Microinteractions: Finger mounted sonsors for ubiquitous and busy-hand interfaces
26th April 2013, 3:00 am - 4:30 pm
Amphi Saphir, Télécom ParisTech - 46 rue Barrault Paris 13 - Metro Corvisart (how to get there ?)
I will present an approach that supports the idea of ubiquitous computing through finger mounted motion sensors. We are motivated to enable users for interacting with any grasped device through one generic wearable interface. Two prototypes illustrate that idea: Tickle (TEI 2013) allows for detecting mircogestures on any surface, various shapes, and generic devices through physically decoupling in- and output and attaching motion sensors on fingers for recognizing tiny finger movements as microgestures. Moreover we show that modelling the whole hand is possible with 8 sensor units and considering bio-mechanics (AH 2013). That allows for detecting any hand pose without suffering of occlusion or depending on certain light conditions. We finally discuss some hardware and gesture design challenges of our approach, but also show how our approach is a step into the direction of ubiquitous computing.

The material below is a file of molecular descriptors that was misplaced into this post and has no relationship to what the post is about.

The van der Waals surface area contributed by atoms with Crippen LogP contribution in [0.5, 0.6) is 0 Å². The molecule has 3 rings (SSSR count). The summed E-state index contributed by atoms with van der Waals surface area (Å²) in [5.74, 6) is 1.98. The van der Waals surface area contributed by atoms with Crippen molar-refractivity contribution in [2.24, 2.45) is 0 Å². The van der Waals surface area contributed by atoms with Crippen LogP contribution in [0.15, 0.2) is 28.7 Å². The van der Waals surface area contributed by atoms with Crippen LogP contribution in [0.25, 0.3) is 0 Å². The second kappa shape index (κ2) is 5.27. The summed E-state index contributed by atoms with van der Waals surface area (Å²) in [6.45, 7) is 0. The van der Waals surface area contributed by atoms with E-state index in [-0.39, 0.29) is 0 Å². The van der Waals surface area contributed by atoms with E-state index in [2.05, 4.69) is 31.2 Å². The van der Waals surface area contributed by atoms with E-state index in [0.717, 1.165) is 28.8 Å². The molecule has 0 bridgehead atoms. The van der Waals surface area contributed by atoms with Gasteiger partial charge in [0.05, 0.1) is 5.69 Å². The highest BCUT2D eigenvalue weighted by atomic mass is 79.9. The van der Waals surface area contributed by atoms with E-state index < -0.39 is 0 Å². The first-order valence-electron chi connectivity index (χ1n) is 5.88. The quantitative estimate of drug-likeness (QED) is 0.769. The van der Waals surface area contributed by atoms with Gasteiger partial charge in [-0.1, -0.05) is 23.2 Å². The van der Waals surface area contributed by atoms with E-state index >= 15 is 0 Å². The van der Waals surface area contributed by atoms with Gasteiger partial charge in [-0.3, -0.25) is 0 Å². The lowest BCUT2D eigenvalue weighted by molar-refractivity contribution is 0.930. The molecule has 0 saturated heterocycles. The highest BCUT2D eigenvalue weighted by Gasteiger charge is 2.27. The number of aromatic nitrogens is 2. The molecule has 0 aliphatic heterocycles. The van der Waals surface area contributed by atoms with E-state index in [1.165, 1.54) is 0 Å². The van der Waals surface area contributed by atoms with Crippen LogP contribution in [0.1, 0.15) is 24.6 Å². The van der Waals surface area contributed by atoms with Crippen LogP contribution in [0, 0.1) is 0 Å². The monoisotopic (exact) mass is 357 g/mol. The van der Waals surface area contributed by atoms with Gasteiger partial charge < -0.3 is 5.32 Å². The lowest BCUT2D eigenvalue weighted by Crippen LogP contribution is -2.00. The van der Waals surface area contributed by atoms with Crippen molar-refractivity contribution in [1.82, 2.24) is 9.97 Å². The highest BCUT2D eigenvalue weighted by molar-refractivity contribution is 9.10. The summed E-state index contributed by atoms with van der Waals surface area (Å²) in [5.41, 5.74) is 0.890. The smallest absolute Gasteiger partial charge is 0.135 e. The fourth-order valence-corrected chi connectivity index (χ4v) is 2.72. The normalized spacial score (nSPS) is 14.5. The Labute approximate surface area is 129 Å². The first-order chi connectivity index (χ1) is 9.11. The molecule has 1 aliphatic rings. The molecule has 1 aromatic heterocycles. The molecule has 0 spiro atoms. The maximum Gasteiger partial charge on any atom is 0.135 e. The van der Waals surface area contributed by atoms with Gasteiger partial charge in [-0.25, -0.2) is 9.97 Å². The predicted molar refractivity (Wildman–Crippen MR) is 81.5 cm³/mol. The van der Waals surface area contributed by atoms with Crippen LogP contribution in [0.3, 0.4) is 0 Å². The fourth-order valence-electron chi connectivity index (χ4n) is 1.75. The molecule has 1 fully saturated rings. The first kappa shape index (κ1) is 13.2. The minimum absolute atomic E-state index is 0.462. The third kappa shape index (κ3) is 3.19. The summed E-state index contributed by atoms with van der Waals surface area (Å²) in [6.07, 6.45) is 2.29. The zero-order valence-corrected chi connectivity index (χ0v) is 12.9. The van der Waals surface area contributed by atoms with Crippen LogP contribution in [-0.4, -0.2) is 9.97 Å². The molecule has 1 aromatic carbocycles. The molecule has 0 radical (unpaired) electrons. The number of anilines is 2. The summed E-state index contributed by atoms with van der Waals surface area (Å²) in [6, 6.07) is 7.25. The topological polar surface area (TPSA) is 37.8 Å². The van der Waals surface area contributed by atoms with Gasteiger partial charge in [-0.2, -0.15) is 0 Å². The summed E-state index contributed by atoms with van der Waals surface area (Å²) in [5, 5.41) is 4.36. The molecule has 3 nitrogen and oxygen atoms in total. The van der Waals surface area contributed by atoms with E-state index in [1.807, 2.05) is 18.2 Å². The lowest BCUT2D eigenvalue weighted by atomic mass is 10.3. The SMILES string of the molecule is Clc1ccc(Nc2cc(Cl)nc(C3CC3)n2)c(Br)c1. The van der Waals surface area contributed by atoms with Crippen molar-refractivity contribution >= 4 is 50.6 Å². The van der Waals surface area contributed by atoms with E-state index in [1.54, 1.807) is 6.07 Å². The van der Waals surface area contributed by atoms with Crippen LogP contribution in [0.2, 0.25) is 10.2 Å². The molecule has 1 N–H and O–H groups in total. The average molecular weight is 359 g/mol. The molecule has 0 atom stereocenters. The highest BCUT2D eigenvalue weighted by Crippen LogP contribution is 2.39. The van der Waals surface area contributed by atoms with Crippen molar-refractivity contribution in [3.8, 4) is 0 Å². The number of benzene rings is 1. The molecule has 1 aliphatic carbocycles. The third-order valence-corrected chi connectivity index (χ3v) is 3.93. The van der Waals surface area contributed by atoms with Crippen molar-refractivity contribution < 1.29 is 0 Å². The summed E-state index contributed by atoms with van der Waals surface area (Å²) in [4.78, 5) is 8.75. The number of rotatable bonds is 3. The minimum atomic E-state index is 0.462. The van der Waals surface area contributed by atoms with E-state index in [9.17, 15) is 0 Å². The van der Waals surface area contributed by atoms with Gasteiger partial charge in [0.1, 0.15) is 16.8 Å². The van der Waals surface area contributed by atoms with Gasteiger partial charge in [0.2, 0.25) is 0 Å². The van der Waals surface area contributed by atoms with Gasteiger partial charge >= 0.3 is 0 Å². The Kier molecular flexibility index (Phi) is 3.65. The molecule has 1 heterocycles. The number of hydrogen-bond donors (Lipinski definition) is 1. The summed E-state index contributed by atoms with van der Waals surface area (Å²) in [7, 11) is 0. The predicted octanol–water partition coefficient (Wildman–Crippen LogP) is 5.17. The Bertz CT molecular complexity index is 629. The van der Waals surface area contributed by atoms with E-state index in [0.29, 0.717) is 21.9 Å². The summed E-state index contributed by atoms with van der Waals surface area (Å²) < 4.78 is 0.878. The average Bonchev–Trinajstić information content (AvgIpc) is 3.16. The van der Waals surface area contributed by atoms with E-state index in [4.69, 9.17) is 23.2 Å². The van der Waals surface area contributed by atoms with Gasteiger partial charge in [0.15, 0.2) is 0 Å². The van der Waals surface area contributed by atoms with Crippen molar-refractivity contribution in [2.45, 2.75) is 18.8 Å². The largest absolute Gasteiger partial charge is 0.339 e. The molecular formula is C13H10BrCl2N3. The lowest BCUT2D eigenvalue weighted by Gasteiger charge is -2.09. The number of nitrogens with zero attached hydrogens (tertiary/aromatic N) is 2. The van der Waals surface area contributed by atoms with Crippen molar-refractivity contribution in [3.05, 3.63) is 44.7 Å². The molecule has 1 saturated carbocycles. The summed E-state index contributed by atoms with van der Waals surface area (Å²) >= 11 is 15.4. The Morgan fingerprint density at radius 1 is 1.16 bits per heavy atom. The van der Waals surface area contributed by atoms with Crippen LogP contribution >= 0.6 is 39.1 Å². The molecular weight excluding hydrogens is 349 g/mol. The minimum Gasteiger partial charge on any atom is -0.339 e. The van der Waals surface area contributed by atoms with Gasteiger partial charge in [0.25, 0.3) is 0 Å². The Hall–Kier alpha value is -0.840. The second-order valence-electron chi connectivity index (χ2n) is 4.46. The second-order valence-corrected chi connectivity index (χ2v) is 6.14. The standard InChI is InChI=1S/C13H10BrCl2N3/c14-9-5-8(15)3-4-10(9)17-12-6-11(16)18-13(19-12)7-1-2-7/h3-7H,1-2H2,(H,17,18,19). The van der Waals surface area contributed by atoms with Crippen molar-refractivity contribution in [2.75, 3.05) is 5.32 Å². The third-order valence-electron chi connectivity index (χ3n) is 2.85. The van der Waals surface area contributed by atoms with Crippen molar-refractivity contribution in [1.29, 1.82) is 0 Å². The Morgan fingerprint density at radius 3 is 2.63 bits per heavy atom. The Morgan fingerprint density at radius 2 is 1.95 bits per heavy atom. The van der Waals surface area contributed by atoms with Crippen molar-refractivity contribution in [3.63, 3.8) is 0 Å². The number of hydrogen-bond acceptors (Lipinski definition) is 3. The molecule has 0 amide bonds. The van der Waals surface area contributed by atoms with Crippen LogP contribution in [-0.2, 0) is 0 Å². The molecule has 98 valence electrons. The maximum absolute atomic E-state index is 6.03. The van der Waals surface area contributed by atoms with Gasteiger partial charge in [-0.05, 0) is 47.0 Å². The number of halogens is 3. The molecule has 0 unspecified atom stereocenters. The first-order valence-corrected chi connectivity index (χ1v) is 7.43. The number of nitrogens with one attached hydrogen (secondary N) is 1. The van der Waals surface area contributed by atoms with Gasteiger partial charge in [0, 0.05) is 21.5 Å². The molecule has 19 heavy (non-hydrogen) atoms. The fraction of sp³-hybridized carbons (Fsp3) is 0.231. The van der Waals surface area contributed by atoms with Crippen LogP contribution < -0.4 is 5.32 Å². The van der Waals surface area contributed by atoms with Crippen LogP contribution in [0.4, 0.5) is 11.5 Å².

Currently I am a doctoral student in the Integrated Graduate Program in Human-Centric Communication (IGP H-C3) at TU Berlin, which is affiliated with the Telekom Innovation Laboratories. My research is on ergonomic design for gestural "busy-hand interfaces" and I am supervised by Sebastian Möller (T-Labs Berlin) and Michael Rohs (University of Hannover). During my postgraduate studies I was an exchange student at Glasgow University and was supervised there by Stephen Brewster. Furthermore I did internships at CSIRO Australia and at HITLab New Zealend where I was supervised by Mark Billinghurst. Before my research career, I was a docent of multimedia design at the University of Applied Sciences Berlin in 2009 and I also worked as an interaction designer for the Jewisn Museum Berlin. For my Masters, I studied design and communications at the University of the Arts, Berlin.